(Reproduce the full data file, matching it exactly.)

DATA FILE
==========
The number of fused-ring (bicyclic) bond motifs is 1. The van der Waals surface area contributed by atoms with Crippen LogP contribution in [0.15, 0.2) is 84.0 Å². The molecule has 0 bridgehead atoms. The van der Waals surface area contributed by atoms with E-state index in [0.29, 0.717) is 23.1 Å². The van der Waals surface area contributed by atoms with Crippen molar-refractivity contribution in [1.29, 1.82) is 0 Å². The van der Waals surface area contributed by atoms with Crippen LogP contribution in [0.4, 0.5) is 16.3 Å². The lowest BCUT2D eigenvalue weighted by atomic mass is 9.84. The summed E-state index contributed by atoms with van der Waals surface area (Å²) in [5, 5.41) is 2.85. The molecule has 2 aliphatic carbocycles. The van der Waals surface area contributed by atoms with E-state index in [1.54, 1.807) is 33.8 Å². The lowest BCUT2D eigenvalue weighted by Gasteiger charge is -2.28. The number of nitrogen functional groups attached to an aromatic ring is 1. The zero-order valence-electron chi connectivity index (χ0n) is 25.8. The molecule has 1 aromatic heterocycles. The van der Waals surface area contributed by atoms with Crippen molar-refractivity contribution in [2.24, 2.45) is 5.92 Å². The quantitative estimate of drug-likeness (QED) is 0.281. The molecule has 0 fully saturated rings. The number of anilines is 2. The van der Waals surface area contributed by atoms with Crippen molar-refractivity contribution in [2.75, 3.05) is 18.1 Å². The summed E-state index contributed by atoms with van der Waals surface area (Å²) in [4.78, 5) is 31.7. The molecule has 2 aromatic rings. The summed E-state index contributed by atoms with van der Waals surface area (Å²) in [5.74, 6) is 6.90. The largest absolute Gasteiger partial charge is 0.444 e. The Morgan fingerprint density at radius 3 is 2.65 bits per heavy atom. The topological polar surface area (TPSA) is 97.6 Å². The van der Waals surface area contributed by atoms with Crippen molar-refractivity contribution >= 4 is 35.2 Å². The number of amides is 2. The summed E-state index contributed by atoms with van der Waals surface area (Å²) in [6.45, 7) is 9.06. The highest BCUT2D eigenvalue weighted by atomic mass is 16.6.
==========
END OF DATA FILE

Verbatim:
The number of fused-ring (bicyclic) bond motifs is 1. The van der Waals surface area contributed by atoms with Crippen LogP contribution in [0.15, 0.2) is 84.0 Å². The molecule has 0 bridgehead atoms. The van der Waals surface area contributed by atoms with E-state index in [0.29, 0.717) is 23.1 Å². The van der Waals surface area contributed by atoms with Crippen molar-refractivity contribution in [1.29, 1.82) is 0 Å². The van der Waals surface area contributed by atoms with Crippen LogP contribution in [0.4, 0.5) is 16.3 Å². The lowest BCUT2D eigenvalue weighted by atomic mass is 9.84. The summed E-state index contributed by atoms with van der Waals surface area (Å²) in [5, 5.41) is 2.85. The molecule has 2 aliphatic carbocycles. The van der Waals surface area contributed by atoms with E-state index in [1.54, 1.807) is 33.8 Å². The lowest BCUT2D eigenvalue weighted by Gasteiger charge is -2.28. The number of nitrogen functional groups attached to an aromatic ring is 1. The zero-order valence-electron chi connectivity index (χ0n) is 25.8. The molecule has 1 aromatic heterocycles. The van der Waals surface area contributed by atoms with Crippen molar-refractivity contribution in [2.24, 2.45) is 5.92 Å². The quantitative estimate of drug-likeness (QED) is 0.281. The molecule has 0 fully saturated rings. The number of anilines is 2. The van der Waals surface area contributed by atoms with Crippen molar-refractivity contribution in [2.75, 3.05) is 18.1 Å². The summed E-state index contributed by atoms with van der Waals surface area (Å²) in [4.78, 5) is 31.7. The molecule has 2 aromatic rings. The summed E-state index contributed by atoms with van der Waals surface area (Å²) in [5.74, 6) is 6.90. The largest absolute Gasteiger partial charge is 0.444 e. The Morgan fingerprint density at radius 3 is 2.65 bits per heavy atom. The topological polar surface area (TPSA) is 97.6 Å². The van der Waals surface area contributed by atoms with Crippen molar-refractivity contribution >= 4 is 35.2 Å². The number of amides is 2. The summed E-state index contributed by atoms with van der Waals surface area (Å²) in [6.45, 7) is 9.06. The highest BCUT2D eigenvalue weighted by atomic mass is 16.6.